Over the years we’ve been asked several times if Biodiesel can burn in an air fired kerosene heater. The quick answer is yes. The long answer is, we weren’t sure exactly how to do it successfully, but we knew it could be done.
We get the question from time to time because one of the first videos we ever put up on our YouTube Channel was of a force air kerosene heater burning Biodiesel that we posted in 2008.
The guy’s at AGR Energy (Now Springboard Biodiesel) were the ones that I shot the video of and it’s generated questions ever since. We remember it burning the biodiesel, but we never wrote down exactly what it took to do it.
One of our awesome customers, Bill Oeming, who is a research technician at the Great Lakes Fisheries in Harbor Springs, Michigan, decided to figure out just what it takes to get one of these sweet heaters to burn properly on Biodiesel.
He added some Biodiesel that he made to the heater and began experimenting. What he noticed immediately is that the Biodiesel burns a little slower than Kerosene and if the heater is run with the fan on full blast, the Biodiesel doesn’t burn very efficiently.
What he found was that with the reduced air flow the heater burned the Biodiesel much better! It generated a hotter flame, fully burned the fuel, and operated at the same level of output that it did with Kerosene.
He called us with the exciting news and when we asked if he’d be willing to send in details on how he accomplished it, he was gracious enough to not only send in the pictures you see above but also shot this awesome video of the heater in action!
If you decide to give this a try, here’s some additional helpful information Bill shared:
1. Our PSI setting on the back of the heater was set to about 4 PSI.
2. We covered the air intake about 75% with the can.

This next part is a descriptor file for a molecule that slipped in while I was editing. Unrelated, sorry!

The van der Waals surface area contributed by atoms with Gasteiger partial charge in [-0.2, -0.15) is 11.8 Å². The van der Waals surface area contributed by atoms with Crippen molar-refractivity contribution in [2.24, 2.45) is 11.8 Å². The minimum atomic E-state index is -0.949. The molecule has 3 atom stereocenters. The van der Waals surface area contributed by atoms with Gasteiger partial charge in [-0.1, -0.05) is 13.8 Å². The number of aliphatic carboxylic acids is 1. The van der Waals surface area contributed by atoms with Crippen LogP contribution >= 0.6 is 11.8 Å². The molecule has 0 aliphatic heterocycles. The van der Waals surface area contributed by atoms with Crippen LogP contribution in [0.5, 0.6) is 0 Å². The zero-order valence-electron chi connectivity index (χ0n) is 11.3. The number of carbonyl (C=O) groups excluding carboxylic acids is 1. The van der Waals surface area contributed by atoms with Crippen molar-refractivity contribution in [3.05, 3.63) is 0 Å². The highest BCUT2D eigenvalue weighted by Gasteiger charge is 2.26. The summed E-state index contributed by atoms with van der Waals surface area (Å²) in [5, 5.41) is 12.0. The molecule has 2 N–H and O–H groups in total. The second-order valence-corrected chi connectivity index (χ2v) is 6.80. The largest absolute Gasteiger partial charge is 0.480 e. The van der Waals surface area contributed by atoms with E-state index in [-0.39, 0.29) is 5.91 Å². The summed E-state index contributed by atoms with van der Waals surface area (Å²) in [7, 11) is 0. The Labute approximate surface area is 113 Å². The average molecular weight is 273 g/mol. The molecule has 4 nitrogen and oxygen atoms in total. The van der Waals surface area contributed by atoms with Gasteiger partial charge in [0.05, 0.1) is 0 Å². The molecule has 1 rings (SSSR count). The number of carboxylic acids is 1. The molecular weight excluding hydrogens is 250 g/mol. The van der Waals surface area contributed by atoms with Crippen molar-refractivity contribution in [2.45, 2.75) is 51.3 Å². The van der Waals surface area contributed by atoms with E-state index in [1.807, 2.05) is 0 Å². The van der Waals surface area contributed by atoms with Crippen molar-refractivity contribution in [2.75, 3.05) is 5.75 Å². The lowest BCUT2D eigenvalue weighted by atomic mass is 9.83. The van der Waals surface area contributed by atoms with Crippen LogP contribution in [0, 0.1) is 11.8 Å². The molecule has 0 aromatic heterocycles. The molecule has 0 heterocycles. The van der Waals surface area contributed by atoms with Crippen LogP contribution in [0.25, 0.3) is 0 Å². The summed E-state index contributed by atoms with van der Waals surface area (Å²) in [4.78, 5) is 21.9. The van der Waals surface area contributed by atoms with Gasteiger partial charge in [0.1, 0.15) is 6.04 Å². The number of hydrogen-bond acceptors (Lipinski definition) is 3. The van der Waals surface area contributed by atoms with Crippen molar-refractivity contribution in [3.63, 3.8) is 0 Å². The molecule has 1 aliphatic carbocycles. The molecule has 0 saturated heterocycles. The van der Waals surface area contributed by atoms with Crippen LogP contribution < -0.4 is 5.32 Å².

3: If you set the PSI too low, below 3 PSI, the pressure will not be high enough to ensure proper burning of the B100. By the same token, if you cover the back of the air intake TOO MUCH for too long, the fan will overheat and the heater’s sensor’s will automatically shut the heater off. You do NOT want this to happen regularly.
** The two main take home points of this video are if you burn B100 in a heater like this, you want to 1, make sure your PSI is at the correct level, and 2, you want to make sure you cover the air intake well enough, so the AIR SPEED is slow enough to ensure complete combustion of the B100, i.e the fan isn’t going too fast so that it’s blowing unburned B100 out of the end of the heater, WITHOUT limiting the airflow to a low enough point/speed where the unit, particularly the fan motor overheats.
So, if you’d like to burn Biodiesel in a force air oil-fired heater, now you know how to do it!
Since we first heard of this, Bill’s been having issues with the unit burning the fuel all the way. The fan motor seems to be wearing out because of the added stress of the rear air flow being restricted and the fuel doesn’t seem to completely combust in the unit.
If the air flow isn’t restricted, the unit unit will still burn Biodiesel, but it tends to build up unburned biodiesel that can begin to drip out of the front of the unit making a mess everywhere. It
More updates as we hear.